Chacón-Chaverri, D. and Eckert, K.L. 2007. Leatherback sea turtle nesting at Gandoca Beach in Caribbean Costa Rica: management recommendations from fifteen years of conservation. Chelonian Conservation and Biology 6: 101-110.
Domingo, A., Bugoni, L., Prosdocimi, L., Miller, P., Laporta, M., Monteiro, D.S., Estrades, A. and Albareda, D. 2006. El impacto generado por las pesquerias en las tortugas marinas en el Océano Atlántico sud occidental. In: WWF Programa Marino para Latinoamérica y el Caribe (ed.). San Jose, Costa Rica.
Dutton, D.L., Dutton, P.H., Chaloupka, M. and Boulon, R.H. 2005. Increase of a Caribbean leatherback turtle Dermochelys coriacea nesting population linked to long-term nest protection. Biological Conservation 126: 186-204.
Dutton, P.H. and Squires, D. 2011. A holistic strategy for Pacific sea turtle conservation. In: P.H. Dutton, D. Squires and A. Mahfuzuddin (eds), Conservation and sustainable management of sea turtles in the Pacific Ocean, pp. 37-59. University of Hawaii Press, Honolulu, Hawaii.
Dutton, P.H., Roden, S.E., Stewart, K.R., LaCasella, E., Tiwari M., Formia A., Thomé J.C., Livingstone, S.R., Eckert, S., Chacón-Chaverri, D., Rivalan, P. and Allman, P. 2013. Population stock structure of leatherback turtles (Dermochelys coriacea) in the Atlantic revealed using mtDNA and microsatellite markers. Conservation Genetics 14(3): 625-636. DOI: 10.1007/s10592-013-0456-0.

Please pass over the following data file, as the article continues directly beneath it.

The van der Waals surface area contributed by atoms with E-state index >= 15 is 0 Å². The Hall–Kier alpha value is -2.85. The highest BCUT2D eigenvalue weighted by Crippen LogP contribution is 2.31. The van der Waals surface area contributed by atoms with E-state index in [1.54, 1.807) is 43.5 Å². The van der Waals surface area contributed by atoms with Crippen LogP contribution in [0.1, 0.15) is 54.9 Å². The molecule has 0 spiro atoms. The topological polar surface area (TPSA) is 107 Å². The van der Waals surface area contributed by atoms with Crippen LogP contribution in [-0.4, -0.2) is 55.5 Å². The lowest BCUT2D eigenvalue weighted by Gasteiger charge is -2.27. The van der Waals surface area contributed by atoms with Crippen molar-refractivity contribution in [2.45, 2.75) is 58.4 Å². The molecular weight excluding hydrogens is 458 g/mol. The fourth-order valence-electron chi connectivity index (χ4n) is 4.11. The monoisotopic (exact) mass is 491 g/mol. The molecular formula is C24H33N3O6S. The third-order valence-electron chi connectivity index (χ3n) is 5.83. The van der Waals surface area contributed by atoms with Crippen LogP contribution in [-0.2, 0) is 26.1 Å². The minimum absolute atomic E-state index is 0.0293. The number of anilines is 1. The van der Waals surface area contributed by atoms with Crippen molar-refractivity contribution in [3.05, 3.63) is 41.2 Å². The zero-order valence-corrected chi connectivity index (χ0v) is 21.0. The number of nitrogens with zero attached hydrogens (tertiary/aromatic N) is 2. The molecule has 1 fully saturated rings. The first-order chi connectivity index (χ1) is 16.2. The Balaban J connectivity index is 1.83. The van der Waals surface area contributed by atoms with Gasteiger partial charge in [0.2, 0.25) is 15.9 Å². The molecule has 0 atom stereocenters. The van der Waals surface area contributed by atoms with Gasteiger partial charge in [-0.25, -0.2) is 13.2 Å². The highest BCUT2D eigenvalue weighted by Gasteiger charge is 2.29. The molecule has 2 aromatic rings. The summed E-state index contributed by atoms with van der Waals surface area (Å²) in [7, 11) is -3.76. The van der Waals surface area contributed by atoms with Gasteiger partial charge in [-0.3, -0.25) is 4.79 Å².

Eckert, K.L., Wallace, B.P., Frazier, J.G., Eckert, S.A. and Pritchard, P.C.H. 2012. Synopsis of the biological data on the leatherback sea turtle (Dermochelys coriacea). U.S. Department of Interior, Fish and Wildlife Service, Biological Technical Publication BTP-R4015-2012. Washington, DC.
Fiedler, F.N., Sales, G., Giffoni, B., Monterio-Filho, E.L.A., Secchi, E.R. and Bugoni, L. 2012. Driftnet fishery threats to sea turtles in the Atlantic Ocean. Biodiversity and Conservation 21: 915-931.
Fretey, J., Billes A. and Tiwari, M. 2007. Leatherback, Dermochelys coriacea, nesting along the Atlantic coast of Africa. Chelonian Conservation and Biology 6: 126-129.
Gallo, B.M.G., Macedo, S., Giffoni, B.D.B., Becker, J.H. and Barata, P.C.R. 2006. Sea turtle conservation in Ubatuba, southeastern Brazil, a feeding area with incidental capture in coastal fisheries. Chelonian Conservation and Biology 6: 126-129.
Gilman, E., Gearhart, J., Price, B., Eckert, S., Milliken, H., Wang, J., Swimmer, Y., Shiode, D., Abe, O., Peckham, S.H., Chaloupka, M., Hall, M., Mangel, J., Alfaro-Shigueto. J., Dalzell, P. and Ishizaki, A. 2011. Mitigating sea turtle by-catch in coastal passive net fisheries. Fish and Fisheries 11(1): 57-88.
Gilman, E., Zollet, E., Beverley, S., Nkano, H., Davis, K., Shiode, D., Dalzell, P. and Kinan, I. 2006. Reducing sea turtle by-catch in pelagic longline fisheries. Fish and Fisheries 7: 2-23.
IUCN. 2012. Guidelines for Application of IUCN Red List Criteria at Regional and National Levels: Version 4.0. IUCN, Gland, Switzerland and Cambridge, UK.
IUCN. 2013. IUCN Red List of Threatened Species (ver. 2013.2). Available at: http://www.iucnredlist.org. (Accessed: 13 November 2013).
IUCN Standards and Petitions Subcommittee. 2011. Guidelines for Using the IUCN Red List Categories and Criteria, Version 9.0 (September 2011). Available at: http://www.iucnredlist.org/documents/RedListGuidelines.pdf.
Jones, T.T., Hastings, M.D., Bostrom, B.L., Pauly, D.P. and Jones, D.R. 2011. Growth of captive leatherback turtles, Dermochelys coriacea, with inferences on growth in the wild: Implications for population decline and recovery. Journal of Experimental Marine Biology and Ecology 399: 84-92.